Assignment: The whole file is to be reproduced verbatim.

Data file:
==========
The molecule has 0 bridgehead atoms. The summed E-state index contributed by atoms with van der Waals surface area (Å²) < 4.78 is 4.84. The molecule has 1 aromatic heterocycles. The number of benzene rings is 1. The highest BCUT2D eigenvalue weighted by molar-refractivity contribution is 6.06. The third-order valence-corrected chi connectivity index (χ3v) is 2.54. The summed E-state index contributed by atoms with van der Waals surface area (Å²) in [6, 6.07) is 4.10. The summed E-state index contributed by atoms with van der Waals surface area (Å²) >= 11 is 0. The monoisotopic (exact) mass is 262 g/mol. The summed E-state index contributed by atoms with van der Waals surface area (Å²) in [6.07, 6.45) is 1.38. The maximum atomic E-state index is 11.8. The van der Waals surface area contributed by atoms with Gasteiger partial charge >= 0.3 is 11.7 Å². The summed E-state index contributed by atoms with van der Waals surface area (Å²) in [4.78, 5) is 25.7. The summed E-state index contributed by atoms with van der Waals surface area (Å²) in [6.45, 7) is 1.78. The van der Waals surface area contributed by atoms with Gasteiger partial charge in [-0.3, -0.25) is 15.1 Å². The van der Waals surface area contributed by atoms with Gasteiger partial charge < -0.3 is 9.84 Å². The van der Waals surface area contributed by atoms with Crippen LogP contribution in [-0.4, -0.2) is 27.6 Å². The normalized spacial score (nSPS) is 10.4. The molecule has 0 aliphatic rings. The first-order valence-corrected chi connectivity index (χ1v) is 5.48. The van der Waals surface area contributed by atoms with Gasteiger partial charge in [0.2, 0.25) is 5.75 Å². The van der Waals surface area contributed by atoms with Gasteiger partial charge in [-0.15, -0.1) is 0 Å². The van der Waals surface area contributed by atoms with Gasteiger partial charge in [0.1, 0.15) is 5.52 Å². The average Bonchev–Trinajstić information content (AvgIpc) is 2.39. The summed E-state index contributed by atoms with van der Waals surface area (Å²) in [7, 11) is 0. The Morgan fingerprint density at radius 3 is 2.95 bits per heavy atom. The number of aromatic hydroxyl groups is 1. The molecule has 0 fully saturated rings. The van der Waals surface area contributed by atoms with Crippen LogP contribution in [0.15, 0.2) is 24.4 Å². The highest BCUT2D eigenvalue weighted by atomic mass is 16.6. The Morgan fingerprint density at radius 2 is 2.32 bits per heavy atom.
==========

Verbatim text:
The molecule has 0 bridgehead atoms. The summed E-state index contributed by atoms with van der Waals surface area (Å²) < 4.78 is 4.84. The molecule has 1 aromatic heterocycles. The number of benzene rings is 1. The highest BCUT2D eigenvalue weighted by molar-refractivity contribution is 6.06. The third-order valence-corrected chi connectivity index (χ3v) is 2.54. The summed E-state index contributed by atoms with van der Waals surface area (Å²) in [6, 6.07) is 4.10. The summed E-state index contributed by atoms with van der Waals surface area (Å²) >= 11 is 0. The monoisotopic (exact) mass is 262 g/mol. The summed E-state index contributed by atoms with van der Waals surface area (Å²) in [6.07, 6.45) is 1.38. The maximum atomic E-state index is 11.8. The van der Waals surface area contributed by atoms with Gasteiger partial charge >= 0.3 is 11.7 Å². The summed E-state index contributed by atoms with van der Waals surface area (Å²) in [4.78, 5) is 25.7. The summed E-state index contributed by atoms with van der Waals surface area (Å²) in [6.45, 7) is 1.78. The van der Waals surface area contributed by atoms with Gasteiger partial charge in [-0.3, -0.25) is 15.1 Å². The van der Waals surface area contributed by atoms with Gasteiger partial charge < -0.3 is 9.84 Å². The van der Waals surface area contributed by atoms with Crippen LogP contribution in [-0.4, -0.2) is 27.6 Å². The normalized spacial score (nSPS) is 10.4. The molecule has 0 aliphatic rings. The first-order valence-corrected chi connectivity index (χ1v) is 5.48. The van der Waals surface area contributed by atoms with Gasteiger partial charge in [0.2, 0.25) is 5.75 Å². The van der Waals surface area contributed by atoms with Gasteiger partial charge in [-0.15, -0.1) is 0 Å². The van der Waals surface area contributed by atoms with Gasteiger partial charge in [0.1, 0.15) is 5.52 Å². The average Bonchev–Trinajstić information content (AvgIpc) is 2.39. The summed E-state index contributed by atoms with van der Waals surface area (Å²) in [7, 11) is 0. The Morgan fingerprint density at radius 3 is 2.95 bits per heavy atom. The number of aromatic hydroxyl groups is 1. The molecule has 0 fully saturated rings. The van der Waals surface area contributed by atoms with Crippen LogP contribution in [0.15, 0.2) is 24.4 Å². The highest BCUT2D eigenvalue weighted by atomic mass is 16.6. The Morgan fingerprint density at radius 2 is 2.32 bits per heavy atom.